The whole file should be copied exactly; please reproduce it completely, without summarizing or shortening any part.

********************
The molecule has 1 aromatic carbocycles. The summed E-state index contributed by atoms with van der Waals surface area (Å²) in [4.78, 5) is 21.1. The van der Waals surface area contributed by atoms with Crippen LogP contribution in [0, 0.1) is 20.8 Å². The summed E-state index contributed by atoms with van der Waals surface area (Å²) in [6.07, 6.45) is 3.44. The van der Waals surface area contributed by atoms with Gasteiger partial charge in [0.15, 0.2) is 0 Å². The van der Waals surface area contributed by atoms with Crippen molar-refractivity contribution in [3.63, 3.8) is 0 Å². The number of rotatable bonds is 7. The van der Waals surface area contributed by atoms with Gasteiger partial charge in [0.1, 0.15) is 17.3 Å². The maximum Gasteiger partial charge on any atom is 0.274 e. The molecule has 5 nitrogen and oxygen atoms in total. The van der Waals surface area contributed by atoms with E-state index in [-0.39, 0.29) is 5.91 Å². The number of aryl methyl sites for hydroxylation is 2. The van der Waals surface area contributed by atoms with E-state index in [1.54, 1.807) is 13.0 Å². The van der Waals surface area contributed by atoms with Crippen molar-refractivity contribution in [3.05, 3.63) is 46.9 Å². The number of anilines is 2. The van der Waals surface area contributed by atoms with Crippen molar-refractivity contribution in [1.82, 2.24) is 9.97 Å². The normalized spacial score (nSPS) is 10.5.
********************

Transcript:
The molecule has 1 aromatic carbocycles. The summed E-state index contributed by atoms with van der Waals surface area (Å²) in [4.78, 5) is 21.1. The van der Waals surface area contributed by atoms with Crippen LogP contribution in [0, 0.1) is 20.8 Å². The summed E-state index contributed by atoms with van der Waals surface area (Å²) in [6.07, 6.45) is 3.44. The van der Waals surface area contributed by atoms with Gasteiger partial charge in [0.15, 0.2) is 0 Å². The van der Waals surface area contributed by atoms with Crippen molar-refractivity contribution in [3.63, 3.8) is 0 Å². The number of rotatable bonds is 7. The van der Waals surface area contributed by atoms with Gasteiger partial charge in [0.1, 0.15) is 17.3 Å². The maximum Gasteiger partial charge on any atom is 0.274 e. The molecule has 5 nitrogen and oxygen atoms in total. The van der Waals surface area contributed by atoms with E-state index in [-0.39, 0.29) is 5.91 Å². The number of aryl methyl sites for hydroxylation is 2. The van der Waals surface area contributed by atoms with E-state index in [1.54, 1.807) is 13.0 Å². The van der Waals surface area contributed by atoms with Crippen molar-refractivity contribution in [3.05, 3.63) is 46.9 Å². The number of anilines is 2. The van der Waals surface area contributed by atoms with Crippen molar-refractivity contribution in [1.82, 2.24) is 9.97 Å². The normalized spacial score (nSPS) is 10.5.